Amid the blazing desert heat and endless dust of the Coachella Valley Music & Arts Festival in Indio, Calif., rises a massive, 11,000-square-foot steel-and-vinyl dome that looks like something out of Star Wars.
Stepping into the chilled, pitch-black relief of HP’s Antarctic Dome — the largest geodesic projection dome in the world — festivalgoers immediately feel as though they’ve embarked on a welcome journey with 499 friends. With its 108 speakers, 15 projectors and 500 air-mattress reclining chairs that let viewers take in as much of the 360-degree visuals as possible, the Antarctic Dome is both a movie theater and a roller-coaster ride.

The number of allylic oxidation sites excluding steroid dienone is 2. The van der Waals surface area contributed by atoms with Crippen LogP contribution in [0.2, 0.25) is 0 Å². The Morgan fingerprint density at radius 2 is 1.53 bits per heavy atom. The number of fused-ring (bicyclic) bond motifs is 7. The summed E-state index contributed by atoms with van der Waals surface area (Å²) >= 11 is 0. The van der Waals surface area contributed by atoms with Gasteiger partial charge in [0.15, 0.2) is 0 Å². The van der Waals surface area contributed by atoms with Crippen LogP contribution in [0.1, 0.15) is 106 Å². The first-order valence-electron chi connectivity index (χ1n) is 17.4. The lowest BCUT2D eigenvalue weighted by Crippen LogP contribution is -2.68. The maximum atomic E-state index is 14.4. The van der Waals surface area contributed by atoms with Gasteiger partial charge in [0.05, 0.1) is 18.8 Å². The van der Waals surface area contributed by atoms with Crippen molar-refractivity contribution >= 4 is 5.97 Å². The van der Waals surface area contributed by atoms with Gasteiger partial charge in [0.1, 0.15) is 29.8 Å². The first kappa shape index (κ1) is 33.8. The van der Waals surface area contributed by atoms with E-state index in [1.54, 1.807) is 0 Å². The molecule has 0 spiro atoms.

For its debut last year, a show called Chrysalis immersed viewers deeply into the metamorphosis of a caterpillar.
This year’s first visual is a reimagining of Edwin A. Abbott's 19th century novella Flatland: A Romance in Many Dimensions. St. Vincent’s musical score, by turns delicate and discordant, builds to a crescendo before the bass drops out over a swirling, stacking and crumbling landscape art-directed by artists Dev Harlan, Sougwen and VolvoxLabs and directed by META’s Justin Bolognino. As the second visual, Abstraction, soundtracked by ODESZA’s bright and hopeful “A Moment Apart,” cues up, the entire audience seems to hold its breath, wondering what could possibly top the first piece.
“HP’s Antarctic Dome is a must-see for anyone at the festival,” says ODESZA.